By Kate Duguid
NEW YORK, March 25 (Reuters) - The spread between short- and long-dated Treasury yields rose on Wednesday, a sign of positive investor sentiment, as the broad ramifications of the Federal Reserve's unprecedented bond-buying plans announced earlier this week soaked in.
Yields on the benchmark 10-year Treasury yield rose with stock prices as some investor demand for risky assets returned. The spread between the three-month and 10-year Treasury yields rose by roughly 10 basis points to 90.5 basis points.
The move was also attributable to the fall in the yield of the three-month Treasury bill to below zero on Wednesday for the first time since 2015, to an all-time low.
A steepening yield curve reflects investors' belief that rates on longer-term bonds will be higher in the future, indicating continued economic expansion, causing investors to allocate funds to assets with shorter-dated maturities.
Skyrocketing demand for the short-term debt sent the three-month yield to minus 0.056%, and the one-month yield fell to minus 0.048%.
Short-term yields, which move in step with the federal funds rate, have fallen dramatically since the Federal Reserve cut its key interest rate to zero earlier this month to combat the economic effects of the coronavirus.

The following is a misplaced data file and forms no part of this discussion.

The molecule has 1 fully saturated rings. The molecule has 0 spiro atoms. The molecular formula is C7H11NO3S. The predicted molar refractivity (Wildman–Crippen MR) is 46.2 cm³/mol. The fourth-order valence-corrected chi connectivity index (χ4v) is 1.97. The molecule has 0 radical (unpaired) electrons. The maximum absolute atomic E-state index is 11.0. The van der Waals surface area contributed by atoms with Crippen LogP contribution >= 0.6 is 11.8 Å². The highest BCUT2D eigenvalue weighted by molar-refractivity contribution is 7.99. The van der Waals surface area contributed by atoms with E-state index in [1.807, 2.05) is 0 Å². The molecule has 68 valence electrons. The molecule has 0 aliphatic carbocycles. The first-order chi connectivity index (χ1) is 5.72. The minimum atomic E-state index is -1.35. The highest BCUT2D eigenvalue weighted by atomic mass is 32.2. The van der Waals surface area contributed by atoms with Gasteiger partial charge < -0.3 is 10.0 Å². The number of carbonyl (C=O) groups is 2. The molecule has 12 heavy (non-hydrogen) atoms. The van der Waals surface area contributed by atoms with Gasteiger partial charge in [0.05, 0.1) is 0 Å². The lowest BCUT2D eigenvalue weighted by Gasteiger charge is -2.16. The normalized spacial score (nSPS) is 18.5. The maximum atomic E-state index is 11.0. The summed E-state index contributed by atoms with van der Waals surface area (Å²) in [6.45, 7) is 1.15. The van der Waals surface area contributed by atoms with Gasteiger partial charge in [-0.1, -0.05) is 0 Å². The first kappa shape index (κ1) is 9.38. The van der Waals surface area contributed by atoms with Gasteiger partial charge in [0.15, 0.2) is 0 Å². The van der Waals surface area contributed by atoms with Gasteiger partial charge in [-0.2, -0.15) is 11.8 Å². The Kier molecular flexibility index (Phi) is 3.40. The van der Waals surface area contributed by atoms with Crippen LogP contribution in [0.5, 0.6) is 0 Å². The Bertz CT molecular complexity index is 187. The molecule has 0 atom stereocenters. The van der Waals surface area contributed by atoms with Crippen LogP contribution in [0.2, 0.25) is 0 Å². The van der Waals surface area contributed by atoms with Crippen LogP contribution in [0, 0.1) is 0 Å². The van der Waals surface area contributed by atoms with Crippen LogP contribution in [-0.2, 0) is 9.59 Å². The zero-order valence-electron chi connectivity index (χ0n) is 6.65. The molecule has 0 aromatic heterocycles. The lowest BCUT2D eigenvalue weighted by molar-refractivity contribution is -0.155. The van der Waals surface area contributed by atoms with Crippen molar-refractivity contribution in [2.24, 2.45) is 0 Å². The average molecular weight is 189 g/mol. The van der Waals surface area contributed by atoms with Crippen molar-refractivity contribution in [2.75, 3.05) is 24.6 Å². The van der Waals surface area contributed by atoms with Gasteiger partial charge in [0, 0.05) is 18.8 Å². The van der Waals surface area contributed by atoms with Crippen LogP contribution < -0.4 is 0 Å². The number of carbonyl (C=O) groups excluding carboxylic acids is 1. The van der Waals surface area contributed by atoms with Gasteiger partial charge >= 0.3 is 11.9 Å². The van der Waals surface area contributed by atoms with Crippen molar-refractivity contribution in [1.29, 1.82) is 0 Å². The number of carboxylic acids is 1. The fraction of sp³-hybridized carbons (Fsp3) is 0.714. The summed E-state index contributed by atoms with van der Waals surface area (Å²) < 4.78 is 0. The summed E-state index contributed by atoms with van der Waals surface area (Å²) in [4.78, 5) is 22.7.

"Short tenor bills trading at slightly negative yields isn't surprising given the extraordinary inflows we've seen into government money funds. Repo rates are also down into the single digits," said Jon Hill, U.S. rates strategist at BMO Capital Markets.
"This will self-correct somewhat when Treasury massively increases issuance to fund the fiscal stimulus package; we expect them to lean very heavily on the bill market to reach their funding needs," he said.
At the long end of the yield curve, rates rose as investors took comfort in the scope of the Fed's effort to stabilize markets by purchasing assets, and on hopes that the U.S. Senate will pass a $2 trillion stimulus package. The Fed on Monday said it will expand its asset purchases by as much as needed to stabilize financial markets.
The benchmark 10-year yield was up 5.4 basis points at 0.874%, the 30-year yield was 8.1 basis points higher at 1.458%, and the two-year yield was 4.2 basis points lower at 0.334%.
"The market is finally coming around to digesting the fact that the QE program will actually be unlimited," said Subadra Rajappa, head of U.S. rates strategy at Societe Generale. "You're starting to see a little bit of a reversal in the sell-off we saw last week."
Also on Wednesday, the U.S. Treasury sold $41 billion of new five-year notes to a mixed reception. The bid-to-cover ratio, a metric of overall demand, was 2.53 versus an average of 2.42. But indirect bidders, a proxy for foreign demand, only took 52% of the pool, versus an average of 62%. (Reporting by Kate Duguid Editing by Richard Chang and Leslie Adler)